It is a year since I moved to the Cape from Colorado. As I took a walk this morning, I thought about the year ahead, and the year after that. I am in the process of applying for grants and jobs. I am on the threshold of a new book, and if I can afford it, I could stay here for two more years. That is the guideline of the residency I am on. I spent much of my first sixth months mourning my life near the mountains, but now I am more accustomed to a solitude that comes with losing my yoga sangha. There are sanghas here, and I will explore there. Mysore practice is every day practice (with exceptions), side by side fellowship, a place that does not require conversation, because conversation is better after practice. Everything is better after practice, unless of course practice leaves you too tired to do anything else. Then the practice wasn’t really practice, I think.
So, without Mysore practice, I–well, what do I do? I have DVD’s, I have a mat, so why is it so difficult to practice on my own? Is it because the practice was as much about spirituality and asana and community? That community made it better, and indeed, made it possible?
But I did not mean to write about ashtanga. I meant to write about home, about the need to plan a garden, about the need to not be on the move year after year, or planning a year in advance. October is grant month. November is job application month. Winter will bring work, but one is always working when one is working on a book. It is what sustains a person who writes, the secret world of imagination, where one can compose in one’s head, or heart, or have a reason to spend hours at the keyboard. Typing. Not typing.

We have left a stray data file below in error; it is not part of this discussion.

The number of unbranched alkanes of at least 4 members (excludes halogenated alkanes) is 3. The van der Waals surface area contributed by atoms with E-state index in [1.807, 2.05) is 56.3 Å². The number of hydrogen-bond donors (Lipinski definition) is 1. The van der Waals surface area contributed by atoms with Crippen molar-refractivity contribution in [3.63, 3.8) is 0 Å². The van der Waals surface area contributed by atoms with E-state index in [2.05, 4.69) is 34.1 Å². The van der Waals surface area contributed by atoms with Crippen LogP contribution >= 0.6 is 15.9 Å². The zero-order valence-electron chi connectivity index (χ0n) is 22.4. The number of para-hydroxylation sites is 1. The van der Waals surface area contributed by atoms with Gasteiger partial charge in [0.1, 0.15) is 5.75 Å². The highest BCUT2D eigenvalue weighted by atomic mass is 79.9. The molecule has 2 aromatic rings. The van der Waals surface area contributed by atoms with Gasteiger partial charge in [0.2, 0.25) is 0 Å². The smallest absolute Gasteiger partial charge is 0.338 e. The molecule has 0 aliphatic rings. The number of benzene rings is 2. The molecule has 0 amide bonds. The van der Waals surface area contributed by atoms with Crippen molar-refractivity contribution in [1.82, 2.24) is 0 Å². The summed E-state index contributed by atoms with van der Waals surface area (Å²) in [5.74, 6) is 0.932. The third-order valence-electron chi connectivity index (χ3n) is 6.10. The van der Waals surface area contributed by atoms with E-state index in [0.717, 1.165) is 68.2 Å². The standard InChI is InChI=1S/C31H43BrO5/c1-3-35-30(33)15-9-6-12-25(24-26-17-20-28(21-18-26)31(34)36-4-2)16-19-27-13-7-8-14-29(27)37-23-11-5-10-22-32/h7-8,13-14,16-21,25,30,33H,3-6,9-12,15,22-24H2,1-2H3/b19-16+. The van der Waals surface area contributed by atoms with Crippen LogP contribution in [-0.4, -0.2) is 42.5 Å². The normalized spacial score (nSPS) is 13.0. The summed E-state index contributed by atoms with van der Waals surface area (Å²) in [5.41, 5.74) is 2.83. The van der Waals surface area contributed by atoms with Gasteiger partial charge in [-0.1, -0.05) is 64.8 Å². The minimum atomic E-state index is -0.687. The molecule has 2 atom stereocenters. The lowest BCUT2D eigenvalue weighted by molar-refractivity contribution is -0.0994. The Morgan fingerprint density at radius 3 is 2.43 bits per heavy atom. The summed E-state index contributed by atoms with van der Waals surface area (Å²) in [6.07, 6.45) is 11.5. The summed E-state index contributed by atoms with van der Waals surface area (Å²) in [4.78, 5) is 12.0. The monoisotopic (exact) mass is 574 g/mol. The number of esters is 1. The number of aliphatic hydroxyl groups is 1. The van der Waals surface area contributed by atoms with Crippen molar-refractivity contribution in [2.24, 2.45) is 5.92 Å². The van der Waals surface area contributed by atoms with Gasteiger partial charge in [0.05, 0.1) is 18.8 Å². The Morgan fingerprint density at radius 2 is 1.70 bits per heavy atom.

Another year here beyond this year would not be bad. It would allow for continuance. A year to write, and return to teaching in another place the following year is not so bad either. Each comes with its own set of problems. A friend calls these years without a job “gap years.” A gap year is a time to explore the place one is in, and for me, write my heart, as if I am on a fellowship. A horse snorts in the distance. Why is it that horses are so wise? Why is it the world is so wise?
Autumn beckons. There is promise in the air. Reflection and color, and all of it.
- Tasting Mysore in London. (elephantjournal.com)
The starlings are puffed up and resting in the trees. It is a bleak sky day, but the fall colors are brilliant, touched with rain. Amazingly, the pot of tree fuchsia on the balcony is still in bloom. If I go out to take a picture, I will scare the birds away, so here is an interior shot.
I have been working as if it is October. Fall days, full of deadlines, news. The debate last night which I hovered between watching, then switching to Henning Mankell’s “Wallender” when my blood pressure seemed to shoot up. Let us not elect a bully this year.
All I have to offer today, day of drizzle, rain, and splendid color, are more photos, magically and digitally enhanced.